Thursday, November 1, 2007

Staff turnover hurts Thai firms

SOMPORN THAPANACHAI

High employee turnover in Thailand will cost the country in terms of human resource development and reduce the nation's global competitiveness, says Tayat Sriplung, managing director of Watson Wyatt (Thailand).

The company conducted a survey that questioned 195 companies in Thailand and found that the average voluntary turnover rate for next year was projected at 11.75%.

The highest rate of 18.21% was in the property sector and the lowest rate of 6.54% was in banking and finance.

In the manufacturing sector, the survey shows that textiles would have the highest turnover rate of 19.73% and automobiles the lowest rate of 3.9%.

The survey reveals that 1.03% of total respondents had more than 50% of employees resign _ the main reason was the companies' financial situation. Almost 20% of respondents had about 20% of employees resign due to job security issues as employees were hired on a contract basis, Mr Tayat said.


Thailand has seen more than a 10% average turnover rate for several years. The country lacks consistent human resource development practices to maintain knowledge capital, making it difficult for Thai companies to compete in regional or global markets.

High turnover can either benefit or harm employers, depending on the quality of resigned employees.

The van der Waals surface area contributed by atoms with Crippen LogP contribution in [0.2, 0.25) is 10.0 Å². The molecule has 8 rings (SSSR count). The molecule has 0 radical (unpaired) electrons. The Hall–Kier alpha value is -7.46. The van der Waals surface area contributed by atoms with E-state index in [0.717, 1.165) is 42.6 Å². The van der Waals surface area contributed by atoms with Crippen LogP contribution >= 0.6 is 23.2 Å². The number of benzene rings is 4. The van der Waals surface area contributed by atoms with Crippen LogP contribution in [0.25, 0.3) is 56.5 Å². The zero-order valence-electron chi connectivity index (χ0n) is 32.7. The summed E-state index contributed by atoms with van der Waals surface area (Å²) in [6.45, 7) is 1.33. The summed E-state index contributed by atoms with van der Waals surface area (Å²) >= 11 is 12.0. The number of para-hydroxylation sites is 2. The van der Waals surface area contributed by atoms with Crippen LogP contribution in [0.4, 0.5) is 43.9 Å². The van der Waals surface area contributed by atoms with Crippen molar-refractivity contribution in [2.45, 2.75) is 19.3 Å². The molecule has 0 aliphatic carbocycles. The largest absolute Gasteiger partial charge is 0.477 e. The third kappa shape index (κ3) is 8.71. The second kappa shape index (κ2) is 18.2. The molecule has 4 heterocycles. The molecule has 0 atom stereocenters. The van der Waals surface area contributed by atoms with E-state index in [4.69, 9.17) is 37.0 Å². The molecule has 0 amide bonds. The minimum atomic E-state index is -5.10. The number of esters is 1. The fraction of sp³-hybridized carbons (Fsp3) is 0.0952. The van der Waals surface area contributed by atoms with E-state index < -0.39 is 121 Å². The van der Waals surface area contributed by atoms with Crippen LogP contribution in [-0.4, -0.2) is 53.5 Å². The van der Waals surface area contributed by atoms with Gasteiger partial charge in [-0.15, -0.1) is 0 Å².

''If high performers resign, then companies will be the losers as they have invested in training. ... If bad performers resign, companies will be the winners and it indicates that they apply the right methodology in handling employees who do not meet expectation,'' said Mr Tayat.

He said money was not the first priority for high performers as they tendered their resignations because the boss overlooked their work performance or were unhappy at work due to the corporate culture or colleagues. These employees may want to return if there are changes in the organisation.

''Don't recruit back employees who are willing to come back for money. These employees are only average performers, not high performers,'' said Mr Tayat.

Watson Wyatt found that the petrochemical industry could retain employees, even though the salaries were not as high as in other industries, because companies in this industry usually have good financial performance, high investment in training and good welfare packages.

Developed countries have an average turnover of about 5%. Bubphawadee Owararinth, Watson Wyatt's business development director for Asean, said Asia Pacific countries had an average turnover of about 10% but India and China had a higher rate of 16.2% and 26% respectively.

She said India was good at providing outsourcing to multinational companies for works such as call centres, translation, animation, medical analysis and reseach and development. Therefore, there is high demand for employees in this sector causing turnover of 40%, as of September of this year.

Mr Tayat said Watson Wyatt's survey on salary increases showed an average increase of 6.06% at the end of this year with the property sector offering the highest pay rise of 7%, followed by professional services at 6.89% and consumer products at 6.83%.

The company found that the average payment for variable bonuses would be 2.25 months and 1.42 months for guaranteed bonuses.

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